What focus groups say about Joe Biden’s call


For many Joe Biden supporters this American election, beating Donald Trump has often seemed matters above all. The motley coalition of liberals, moderates and conservatives supporting the Democratic candidate is unusually large. In August, 62% of Biden contributors told YouGov their vote was primarily a vote against Trump, rather than for Biden.

This feeling has declined somewhat since the summer. YouGov asked the question again in October, after the first televised debate, and saw a marked change in the numbers. The share of Biden supporters who said their vote was mostly an anti-Trump vote fell to 54%, down 8 pts. The share of supporters who said their vote was mostly a vote in favor of Biden jumped to 44%.

So what did voters notice and like? A place to look for clues is in focus groups, such as those organized by pollsters. Peter Hart and Nicole McCleskey.

“I think [Biden’s] an honest and sincere person, ”said Alex, a former Trump voter turned supporter of Biden, during one of their sessions. “He will try to do what he can to serve his country.” Gina, a former libertarian, added: “[Biden’s] the quality of being a human, a person, is something we lacked. Everyone except Trump is right about this moment.

“Everyone but Trump” was, and continues to be, Biden’s main driver of support. But while the debates did little, if anything, to change the intention to vote, they put the character of Biden at the forefront of the campaign – a character for the most part warmly welcomed.


The same cannot be said of Trump. In a focus group for Lord Ashcroft Polls, an anonymous Trump voter, who Ashcroft says is generally not loyal to the Republican brand, has expressed unhappiness with the president’s performance. “I thought he would rise to the office and [I thought] he actually wanted to do things for the people, ”the voter said. “[Instead] it just looks like a circus – and it’s accelerating. Another 2016 funder added, “He’s done things, but I think he’s for the rich; it is not for the working middle class. I thought it was going to be more for everyone.

[See also: Can Joe Biden defeat Donald Trump?]

When it comes to Trump’s performance in the debates, voters in a focus group led by Republican pollster Frank Luntz, which included Republicans and those in the middle of the political spectrum, didn’t seem excited. Nicola, of North Carolina, said that despite his opposition to Biden and Harris’s “socialism”, his “conscience” prevented him from wanting to vote for Trump. “He’s such a mean person sometimes,” she added. Other members told the session about their unease with Trump’s “childish nature” during the first debate. However, they felt reassured by his relatively presidential stance in the second, with some even going so far as to say that was enough to keep their vote.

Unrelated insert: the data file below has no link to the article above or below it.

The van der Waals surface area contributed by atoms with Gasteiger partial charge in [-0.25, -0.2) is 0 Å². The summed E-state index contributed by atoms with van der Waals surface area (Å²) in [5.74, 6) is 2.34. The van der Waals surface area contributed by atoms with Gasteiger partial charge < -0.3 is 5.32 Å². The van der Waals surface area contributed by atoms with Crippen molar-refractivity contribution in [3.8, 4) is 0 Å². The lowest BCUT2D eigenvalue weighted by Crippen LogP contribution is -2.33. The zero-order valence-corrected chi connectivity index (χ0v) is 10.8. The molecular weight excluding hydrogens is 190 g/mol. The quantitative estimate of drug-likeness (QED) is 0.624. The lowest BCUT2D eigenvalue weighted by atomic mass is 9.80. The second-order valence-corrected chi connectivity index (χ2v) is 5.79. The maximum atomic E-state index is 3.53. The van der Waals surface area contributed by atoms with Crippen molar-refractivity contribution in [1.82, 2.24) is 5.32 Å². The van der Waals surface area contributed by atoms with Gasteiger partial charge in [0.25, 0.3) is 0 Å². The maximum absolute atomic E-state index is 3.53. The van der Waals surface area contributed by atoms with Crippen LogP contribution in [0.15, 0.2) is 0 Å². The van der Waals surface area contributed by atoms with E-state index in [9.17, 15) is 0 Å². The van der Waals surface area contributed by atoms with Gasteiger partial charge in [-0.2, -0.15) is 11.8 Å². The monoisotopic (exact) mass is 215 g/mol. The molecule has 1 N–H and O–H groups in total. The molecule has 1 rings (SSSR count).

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While opinions on Trump are entrenched, those on Biden seem more of an afterthought. In the Ashcroft and Hart & McCleskey groups, respondents from all affiliations used phrases such as “safe choice” and “in the middle of the road” to describe the Democratic candidate, although negative descriptions such as “frail” and “Sleepy” are also common. . Natalie, a voter from Iowa, said she considered Biden a “bit wacky and a bit uncool uncle,” who, nonetheless, “you can call at midnight if your car breaks down, and he’ll come. you look for”.

Trump’s camp knows this, which is part of why he tried to tie Biden to the most “Radically liberal” aspects of the Democratic Party. Despite these efforts, at least one in ten Republican say they love Biden, and one in five doesn’t have much of an opinion. The Democratic candidate is hard to describe as a bogeyman, and in that regard, Biden is no Hillary Clinton.

Early voters overwhelmingly positive about Joe Biden

YouGov survey of registered voters. Fieldwork: October 18-20

Early voters overwhelmingly positive about Joe Biden

YouGov survey of registered voters. Fieldwork: October 18-20

A sure, middle-of-the-road candidate might not inspire the passion of his core voters or receive as many column inches as a Trump in the US or a Boris Johnson in the UK. Nonetheless, such perceptions can help neutralize these candidates and make them more acceptable to their opponent’s typical supporters. Being seen as safe and halfway can also help in times of crisis.

When asked for a word or phrase that best sums up their thoughts on Biden, two focus groups in separate rooms came up with the same description: “Fairly good.” And that just might be enough for Biden.


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